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All is not well in the country as Uhuru begins second term

By Barrack Muluka | Published Sat, December 16th 2017 at 11:46, Updated December 16th 2017 at 11:57 GMT +3
President Uhuru Kenyatta addresses during the 54th Jamhuri Day celebration at Kasarani Stadium on 12/12/17. [Boniface Okendo,Standard]

The new Jubilee regime has a serious legitimacy challenge to address. In political science, legitimacy is recognition of authority by the governed. In 2006, Prof Tom Tyler of Yale University published a book titled Why People Obey the Law. A more radical approach could as well have titled this book Why People Don’t Obey the Law. The bottom line is legitimacy. People comply and cooperate with power because they recognise the ruler. Can those who boycott what they consider a bad election recognise the person said to be elected?

If we participate in the process that puts you in office, you are legitimate, even if we voted against you. If we boycott the voting because we think it is flawed, you have legitimacy challenges. We don’t feel obliged to obey you. Prof Tyler draws a clear distinction between legitimacy and legality. The class that exercises political power in Kenya may want to read Tyler. It may also want to read such other luminary scholars as Allen Buchanan, Russell Hardin and Richard Flathman, among others.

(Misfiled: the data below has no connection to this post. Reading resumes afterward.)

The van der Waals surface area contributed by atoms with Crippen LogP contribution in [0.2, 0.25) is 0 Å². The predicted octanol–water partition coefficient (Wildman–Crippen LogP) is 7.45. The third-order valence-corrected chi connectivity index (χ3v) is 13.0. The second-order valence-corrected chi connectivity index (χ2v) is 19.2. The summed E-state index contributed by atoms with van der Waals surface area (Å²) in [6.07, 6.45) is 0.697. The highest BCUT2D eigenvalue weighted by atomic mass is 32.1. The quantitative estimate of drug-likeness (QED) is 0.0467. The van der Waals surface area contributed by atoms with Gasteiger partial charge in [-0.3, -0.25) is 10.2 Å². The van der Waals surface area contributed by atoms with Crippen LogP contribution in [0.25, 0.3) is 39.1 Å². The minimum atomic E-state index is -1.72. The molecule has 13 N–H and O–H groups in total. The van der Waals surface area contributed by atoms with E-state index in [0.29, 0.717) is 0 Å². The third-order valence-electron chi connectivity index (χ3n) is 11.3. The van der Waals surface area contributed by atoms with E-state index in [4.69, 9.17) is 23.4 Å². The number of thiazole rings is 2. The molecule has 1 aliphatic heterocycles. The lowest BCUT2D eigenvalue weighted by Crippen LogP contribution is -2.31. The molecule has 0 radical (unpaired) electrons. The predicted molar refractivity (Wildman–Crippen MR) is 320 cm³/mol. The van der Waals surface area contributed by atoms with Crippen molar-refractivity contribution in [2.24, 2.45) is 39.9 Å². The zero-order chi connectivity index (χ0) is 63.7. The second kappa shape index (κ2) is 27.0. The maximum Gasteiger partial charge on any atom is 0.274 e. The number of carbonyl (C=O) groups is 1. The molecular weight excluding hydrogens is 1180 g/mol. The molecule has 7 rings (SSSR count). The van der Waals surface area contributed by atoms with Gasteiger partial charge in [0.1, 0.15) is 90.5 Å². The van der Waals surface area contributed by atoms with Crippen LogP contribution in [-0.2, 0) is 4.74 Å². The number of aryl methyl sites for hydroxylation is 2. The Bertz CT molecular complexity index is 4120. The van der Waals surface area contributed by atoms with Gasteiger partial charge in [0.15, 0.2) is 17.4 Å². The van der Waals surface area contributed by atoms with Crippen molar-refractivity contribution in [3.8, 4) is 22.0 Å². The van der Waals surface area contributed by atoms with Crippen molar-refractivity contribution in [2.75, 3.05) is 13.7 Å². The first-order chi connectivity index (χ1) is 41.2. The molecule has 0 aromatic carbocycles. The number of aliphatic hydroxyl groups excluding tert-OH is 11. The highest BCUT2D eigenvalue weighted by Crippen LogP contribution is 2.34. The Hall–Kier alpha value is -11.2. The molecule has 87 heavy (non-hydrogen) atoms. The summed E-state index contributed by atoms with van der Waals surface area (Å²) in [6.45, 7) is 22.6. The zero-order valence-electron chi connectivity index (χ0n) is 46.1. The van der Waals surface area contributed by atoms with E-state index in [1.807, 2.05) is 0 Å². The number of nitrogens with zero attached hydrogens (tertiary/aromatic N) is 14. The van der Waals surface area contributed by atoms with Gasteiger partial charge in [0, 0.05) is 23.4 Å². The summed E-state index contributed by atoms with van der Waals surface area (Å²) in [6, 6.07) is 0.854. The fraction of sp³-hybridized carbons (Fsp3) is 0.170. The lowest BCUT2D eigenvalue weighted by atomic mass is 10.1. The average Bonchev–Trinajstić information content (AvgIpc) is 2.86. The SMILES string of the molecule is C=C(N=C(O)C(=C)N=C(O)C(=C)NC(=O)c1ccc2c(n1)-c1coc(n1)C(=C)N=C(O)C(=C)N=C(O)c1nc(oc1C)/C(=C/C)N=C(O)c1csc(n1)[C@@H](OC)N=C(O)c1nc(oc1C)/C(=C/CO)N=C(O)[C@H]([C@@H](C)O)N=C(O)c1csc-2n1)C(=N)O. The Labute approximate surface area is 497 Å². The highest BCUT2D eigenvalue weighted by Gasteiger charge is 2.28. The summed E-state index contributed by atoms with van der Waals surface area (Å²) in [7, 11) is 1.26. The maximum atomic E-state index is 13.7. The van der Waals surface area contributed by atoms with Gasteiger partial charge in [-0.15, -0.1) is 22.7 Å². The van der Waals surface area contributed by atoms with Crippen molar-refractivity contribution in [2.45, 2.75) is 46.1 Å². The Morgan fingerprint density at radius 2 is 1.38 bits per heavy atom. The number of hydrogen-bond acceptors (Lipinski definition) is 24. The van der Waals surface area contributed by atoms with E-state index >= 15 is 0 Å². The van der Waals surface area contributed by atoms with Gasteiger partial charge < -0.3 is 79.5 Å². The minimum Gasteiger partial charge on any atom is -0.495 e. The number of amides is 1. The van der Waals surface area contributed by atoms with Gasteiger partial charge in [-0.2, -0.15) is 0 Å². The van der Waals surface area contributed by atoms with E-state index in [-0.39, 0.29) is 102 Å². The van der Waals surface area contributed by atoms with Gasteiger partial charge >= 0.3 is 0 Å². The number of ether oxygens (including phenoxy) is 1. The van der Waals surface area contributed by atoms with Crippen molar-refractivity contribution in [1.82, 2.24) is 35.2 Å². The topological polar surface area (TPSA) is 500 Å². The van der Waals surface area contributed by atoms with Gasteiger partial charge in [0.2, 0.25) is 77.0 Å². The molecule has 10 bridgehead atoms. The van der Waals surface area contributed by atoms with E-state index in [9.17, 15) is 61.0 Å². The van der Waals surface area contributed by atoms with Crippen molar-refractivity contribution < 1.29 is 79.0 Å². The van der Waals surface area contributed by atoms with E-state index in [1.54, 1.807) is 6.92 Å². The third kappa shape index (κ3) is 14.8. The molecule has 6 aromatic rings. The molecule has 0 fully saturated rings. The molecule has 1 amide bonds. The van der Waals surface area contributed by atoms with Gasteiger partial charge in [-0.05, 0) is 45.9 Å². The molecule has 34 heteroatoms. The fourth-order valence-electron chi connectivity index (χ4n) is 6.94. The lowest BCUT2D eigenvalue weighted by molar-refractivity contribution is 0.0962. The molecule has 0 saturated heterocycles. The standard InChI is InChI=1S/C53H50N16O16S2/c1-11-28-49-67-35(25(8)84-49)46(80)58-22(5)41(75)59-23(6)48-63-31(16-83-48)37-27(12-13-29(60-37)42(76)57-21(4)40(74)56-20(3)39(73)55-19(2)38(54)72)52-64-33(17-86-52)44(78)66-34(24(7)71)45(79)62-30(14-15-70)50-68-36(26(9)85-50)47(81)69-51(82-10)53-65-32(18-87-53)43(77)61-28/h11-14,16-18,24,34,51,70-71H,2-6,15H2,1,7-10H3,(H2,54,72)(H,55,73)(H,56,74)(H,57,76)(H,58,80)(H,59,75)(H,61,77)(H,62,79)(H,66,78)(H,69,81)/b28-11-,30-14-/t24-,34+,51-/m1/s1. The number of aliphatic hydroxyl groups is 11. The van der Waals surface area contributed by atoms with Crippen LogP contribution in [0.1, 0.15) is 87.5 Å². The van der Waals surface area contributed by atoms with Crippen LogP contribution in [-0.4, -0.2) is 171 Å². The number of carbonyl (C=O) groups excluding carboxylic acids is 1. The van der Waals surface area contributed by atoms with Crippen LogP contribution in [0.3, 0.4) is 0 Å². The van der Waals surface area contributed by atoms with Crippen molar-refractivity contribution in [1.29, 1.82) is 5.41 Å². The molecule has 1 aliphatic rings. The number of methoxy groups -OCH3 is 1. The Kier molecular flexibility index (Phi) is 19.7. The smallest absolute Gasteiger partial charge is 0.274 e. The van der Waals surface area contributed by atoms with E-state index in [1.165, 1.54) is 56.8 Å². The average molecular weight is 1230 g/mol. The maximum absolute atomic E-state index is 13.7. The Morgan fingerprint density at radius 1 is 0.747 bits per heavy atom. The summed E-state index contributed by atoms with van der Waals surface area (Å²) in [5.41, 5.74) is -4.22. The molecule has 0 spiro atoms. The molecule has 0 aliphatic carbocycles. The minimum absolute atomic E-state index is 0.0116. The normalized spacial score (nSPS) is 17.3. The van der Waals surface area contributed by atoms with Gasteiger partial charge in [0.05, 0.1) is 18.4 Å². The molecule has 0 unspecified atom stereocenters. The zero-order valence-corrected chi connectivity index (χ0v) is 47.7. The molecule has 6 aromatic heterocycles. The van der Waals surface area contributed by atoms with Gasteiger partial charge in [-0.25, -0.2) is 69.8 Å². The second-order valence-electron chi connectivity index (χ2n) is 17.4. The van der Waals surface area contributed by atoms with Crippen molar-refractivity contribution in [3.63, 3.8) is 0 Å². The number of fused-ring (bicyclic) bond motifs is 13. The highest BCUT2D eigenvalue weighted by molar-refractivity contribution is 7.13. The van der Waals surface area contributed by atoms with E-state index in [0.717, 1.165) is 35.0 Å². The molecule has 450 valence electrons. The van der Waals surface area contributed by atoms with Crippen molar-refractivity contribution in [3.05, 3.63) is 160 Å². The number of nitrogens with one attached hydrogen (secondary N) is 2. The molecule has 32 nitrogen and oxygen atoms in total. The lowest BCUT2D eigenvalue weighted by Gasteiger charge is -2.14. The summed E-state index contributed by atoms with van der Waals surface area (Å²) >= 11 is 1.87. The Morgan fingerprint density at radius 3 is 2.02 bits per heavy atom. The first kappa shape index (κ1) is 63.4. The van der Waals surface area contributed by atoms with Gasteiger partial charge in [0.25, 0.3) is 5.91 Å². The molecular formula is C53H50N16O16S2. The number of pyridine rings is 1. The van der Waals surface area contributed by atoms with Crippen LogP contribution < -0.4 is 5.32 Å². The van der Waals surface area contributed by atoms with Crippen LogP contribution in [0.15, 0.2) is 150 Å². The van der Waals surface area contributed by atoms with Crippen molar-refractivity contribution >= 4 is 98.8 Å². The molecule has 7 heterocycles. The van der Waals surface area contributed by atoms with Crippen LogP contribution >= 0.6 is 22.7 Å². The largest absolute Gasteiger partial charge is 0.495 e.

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There is a wide berth between the legality and legitimacy. Within the framework of this distinction, we may ask, “Is Uhuru Kenyatta’s present term of office legal? Is it legitimate?” Tyler would say that as far as laws and formalisms go, “it is legal.” However, as far as acceptance that is the general will goes, the legitimacy is questionable. Legality, as another great scholar, called Max Weber, demonstrated many years ago, is about norms and forms. If an individual ascends to the throne through legal motions, you cannot question the “legal status” of his authority. To that extent, Kenyatta is legal. Yet, is he legit?

History has taught us that authorities need to justify themselves by more than legalisms. They need legitimacy – quite often more than they need formalisms and legalisms. For “legitimacy is a belief held by individuals about the rightfulness of a rule or a ruler.”

If significant swathes of the population are not persuaded about an individual’s right to exercise power over them, then the individual suffers a serious legitimacy deficit. We speak of “an illegitimate regime” or “illegitimate authority” not because the authority hasn’t walked through the motions of the law, but rather because a massive population can’t accept it. This rejection should not be conflated with a portion of the population not voting for you. If your attitude, words and style leave some people feeling you are the ruler of only a portion of the population, then you have no legitimacy before them.